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In following when talking about 'native speaker' I refer to what is considered as 'mother tongue' rather than reaching a level of fluency.
For the purpose of this question think of an average person who is not a prodigious infant who is talented in learning languages but also not being exceptionally incapable of learning languages. Furthermore, it shouldn't be of interest if languages X and Y are related, say, German and Dutch, or if they are completely different, say, Spanish and Japanese.

As a native speaker of whichever language you are able to recognize other speakers as also being native. When someone learns a language as a second language he'll probably never reach the same level as those who speak that language as first language, even if they live in the foreign country for a long time. There'll (almost 1) always be a few indicator which will distinguish them from native speakers. And I don't refer to accent or similar but only to the language skills and feel for a language, i.e. word-choice, grammar etc.

I was thinking of what would happen if a child is born in country X into a native family of the respective language but being raised in country Y by a family whose native language is Y.

Q1: Will this child ever 'perfectly' speak language Y and be recognized by other speakers of Y as native? Or does this child has an inborn ability to language X and, for that reason, will not be able to speak language Y good enough?

Q2: What would happen if this child will have instructions in their 'inborn' language? Will they easily learn their second 'inborn' language? Similar, what would happen if this person would move to country X after growing up. Will they be able to learn language X good enough to be recognized as a native speaker of X?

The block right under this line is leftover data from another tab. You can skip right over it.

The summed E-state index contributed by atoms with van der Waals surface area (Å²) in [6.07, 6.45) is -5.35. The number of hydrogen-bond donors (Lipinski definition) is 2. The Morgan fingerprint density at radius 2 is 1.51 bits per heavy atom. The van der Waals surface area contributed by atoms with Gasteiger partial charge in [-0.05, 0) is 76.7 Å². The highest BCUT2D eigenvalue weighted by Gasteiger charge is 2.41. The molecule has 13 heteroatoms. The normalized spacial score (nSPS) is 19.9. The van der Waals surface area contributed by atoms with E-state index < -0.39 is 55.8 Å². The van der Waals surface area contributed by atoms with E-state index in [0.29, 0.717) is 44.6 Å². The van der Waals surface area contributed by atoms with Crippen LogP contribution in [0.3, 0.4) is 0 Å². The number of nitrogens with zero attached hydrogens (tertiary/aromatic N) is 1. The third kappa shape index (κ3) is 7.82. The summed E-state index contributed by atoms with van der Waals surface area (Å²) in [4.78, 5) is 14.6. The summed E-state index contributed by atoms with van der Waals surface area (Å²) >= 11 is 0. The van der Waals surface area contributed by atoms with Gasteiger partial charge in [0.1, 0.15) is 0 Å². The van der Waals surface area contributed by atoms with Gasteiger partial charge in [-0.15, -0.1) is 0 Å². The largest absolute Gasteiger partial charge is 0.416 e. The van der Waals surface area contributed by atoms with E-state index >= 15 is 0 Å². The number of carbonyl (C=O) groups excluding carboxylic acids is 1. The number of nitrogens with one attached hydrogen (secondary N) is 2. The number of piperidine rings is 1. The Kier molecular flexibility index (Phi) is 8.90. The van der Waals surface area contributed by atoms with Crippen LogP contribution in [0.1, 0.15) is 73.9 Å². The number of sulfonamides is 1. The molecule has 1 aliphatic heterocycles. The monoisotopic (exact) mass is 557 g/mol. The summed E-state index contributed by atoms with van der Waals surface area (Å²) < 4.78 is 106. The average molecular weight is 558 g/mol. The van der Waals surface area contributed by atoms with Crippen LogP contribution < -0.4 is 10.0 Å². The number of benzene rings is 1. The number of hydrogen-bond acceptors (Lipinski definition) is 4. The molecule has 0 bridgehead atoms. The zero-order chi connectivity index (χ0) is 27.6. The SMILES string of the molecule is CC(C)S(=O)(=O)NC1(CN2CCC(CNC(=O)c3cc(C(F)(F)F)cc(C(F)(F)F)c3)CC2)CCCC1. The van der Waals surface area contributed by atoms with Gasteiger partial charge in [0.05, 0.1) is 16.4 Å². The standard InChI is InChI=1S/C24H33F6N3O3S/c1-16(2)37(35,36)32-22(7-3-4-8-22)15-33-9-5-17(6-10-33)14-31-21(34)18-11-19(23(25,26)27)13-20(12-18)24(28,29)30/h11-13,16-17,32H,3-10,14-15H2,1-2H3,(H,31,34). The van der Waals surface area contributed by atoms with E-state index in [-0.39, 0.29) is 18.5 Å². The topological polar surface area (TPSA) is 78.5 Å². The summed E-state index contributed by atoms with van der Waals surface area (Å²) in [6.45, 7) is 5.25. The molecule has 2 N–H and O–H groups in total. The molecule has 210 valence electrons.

1The exception that proves the rule.

  • That depends almost entirely on the child. Some children adapt immediately with dazzling speed, while others never really seem comfortable, and a few fail to adapt well. While there is a great deal of similarity among people in the ways they learn their language, and the degree to which they command it unconsciously, people vary a great deal in the ways and degrees they adapt to non-native languages. There are simply too many variables to generalize. About the only generalization that one can rely on is: The earlier the better, and the more intensive, the better. – jlawler May 15 '13 at 13:16
  • That depends one what age the child moves from Country X to Country Y. There is no inborn ability in a certain language just because the parents spoke it, it has to be acquired in the years after birth. – Paul Anderson May 15 '13 at 22:21
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In India almost all children speak more than one language, especially because languages change every hundred or so miles. I spoke Tamil at home and spoke Kannada outside when we moved to Karnataka. I was fluent in both. Most of my friends spoke Kannada at school (and play) but other languages at home, Telugu, Marati etc.

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